Carolyn Dyer has been supporting Marathon Kids since the beginning. Please consider making a donation in her name to sustain the future of free physical activity programming for children.
Carolyn Dyer had been teaching Physical Education for 22 years and had just recently moved back to Austin when she met up with her friend Kay Morris in 1995. Morris told Dyer about her dream of having elementary children complete a marathon—not all at once, but in small increments and over a period of time.
“Kay asked me, ‘Do you think we could facilitate it through the PE teachers?’” Dyer says. “I told her I could take it to them and explain her ideas, and everyone of course jumped on it.” Almost just like that, Marathon Kids was born.
Dyer has many fond memories from the next decade-plus, when she led run clubs, facilitated larger Marathon Kids events and helped to shape the organization into what it is today.
She remembers Lance Armstrong coming out to lead the student runners on his bike at one of the early Marathon Kids events at Auditorium Shores. “I’ve never forgotten this,” says Dyer. “I was up at the starting line, and it was fifth grade running first, and we had a mile marked off. Lance wasn’t but ten feet in front of the group. We said, ‘Lance, you’ve got to get further out.’ Sure enough, soon as the gun went off, those fifth-graders were racing. They took off, and he was pedaling for his life!”
In those early months and years of the organization, Dyer says, Austin-area PE teachers learned how to manage their Marathon Kids run clubs and the organization’s larger events through trial and error. And she credits Marathon Kids founder Kay Morris with the creative vision that brought it all to life. “Kay came up with brilliant ideas. The kids could go and earn a free tee-shirt, and they didn’t have to pay a penny to be a part of this. Kay always had a good MC to keep the ball rolling at events, and balloons at the finish line, everything decorated so nice.”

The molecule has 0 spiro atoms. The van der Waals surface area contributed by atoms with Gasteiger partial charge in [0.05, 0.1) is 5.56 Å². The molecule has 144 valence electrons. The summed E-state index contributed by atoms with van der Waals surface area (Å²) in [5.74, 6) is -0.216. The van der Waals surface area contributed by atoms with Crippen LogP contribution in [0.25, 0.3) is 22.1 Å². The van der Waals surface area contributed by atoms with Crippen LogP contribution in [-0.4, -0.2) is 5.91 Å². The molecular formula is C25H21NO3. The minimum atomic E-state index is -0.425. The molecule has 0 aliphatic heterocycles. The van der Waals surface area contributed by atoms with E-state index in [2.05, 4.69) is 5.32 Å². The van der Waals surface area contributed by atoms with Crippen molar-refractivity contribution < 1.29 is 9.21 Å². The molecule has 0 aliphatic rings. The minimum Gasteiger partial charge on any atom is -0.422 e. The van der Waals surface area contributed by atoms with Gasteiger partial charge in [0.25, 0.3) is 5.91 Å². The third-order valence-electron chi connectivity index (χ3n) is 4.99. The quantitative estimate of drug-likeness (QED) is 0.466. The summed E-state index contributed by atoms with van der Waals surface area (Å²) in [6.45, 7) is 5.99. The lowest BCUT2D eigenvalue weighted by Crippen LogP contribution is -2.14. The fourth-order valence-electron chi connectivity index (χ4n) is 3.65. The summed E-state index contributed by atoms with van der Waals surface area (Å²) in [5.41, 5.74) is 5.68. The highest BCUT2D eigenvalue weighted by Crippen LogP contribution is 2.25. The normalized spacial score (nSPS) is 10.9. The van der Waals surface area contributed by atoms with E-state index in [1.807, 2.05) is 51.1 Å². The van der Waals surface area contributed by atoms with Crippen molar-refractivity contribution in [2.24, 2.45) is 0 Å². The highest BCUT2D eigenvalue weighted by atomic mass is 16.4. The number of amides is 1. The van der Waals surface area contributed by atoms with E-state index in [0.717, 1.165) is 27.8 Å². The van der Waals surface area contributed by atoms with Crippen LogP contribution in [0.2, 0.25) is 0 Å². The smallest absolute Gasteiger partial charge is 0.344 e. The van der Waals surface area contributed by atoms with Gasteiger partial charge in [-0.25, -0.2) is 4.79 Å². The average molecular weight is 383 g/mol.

Marathon Kids Has Always Been a Community Effort
Morris involved the local Austin community from the start, which Dyer sees as a key strategy that cemented the organization’s success. “Kay would get donations from companies, and RunTex was always a big donor. She’d have the Austin SWAT team come run with the kids. Governor Rick Perry came one time and asked if he could hand out the tee-shirts.”
Dyer remembers one particular event in autumn at the Toney Burger Center. “Kay knew everybody—she had connections. Next thing I know, she tells us ‘Oh, by the way, H-E-B is delivering some pumpkins, so we can put some out along the course.’ Well, it wasn’t a few pumpkins—it was a couple of hundred or more! So we decided to outline the infield, the whole way around. The H-E-B truck was there, and they drove around with all the pumpkins and a guy in the back. He would toss them out, and Kay and I would catch them and put them out.”
H-E-B is the Official Grocer of Marathon Kids and has partnered with Marathon Kids since 2006 and granted a cumulative total of $1 million over the years. In May 2020, at the company’s annual Excellence in Education Awards, H-E-B gave out more than $430,000 in grants and cash awards to educators, school districts and other recipients across the state of Texas, as part of its Texans Helping Texans program.
Marathon Kids Helps Grown-Ups Follow Healthy Lifestyles, Too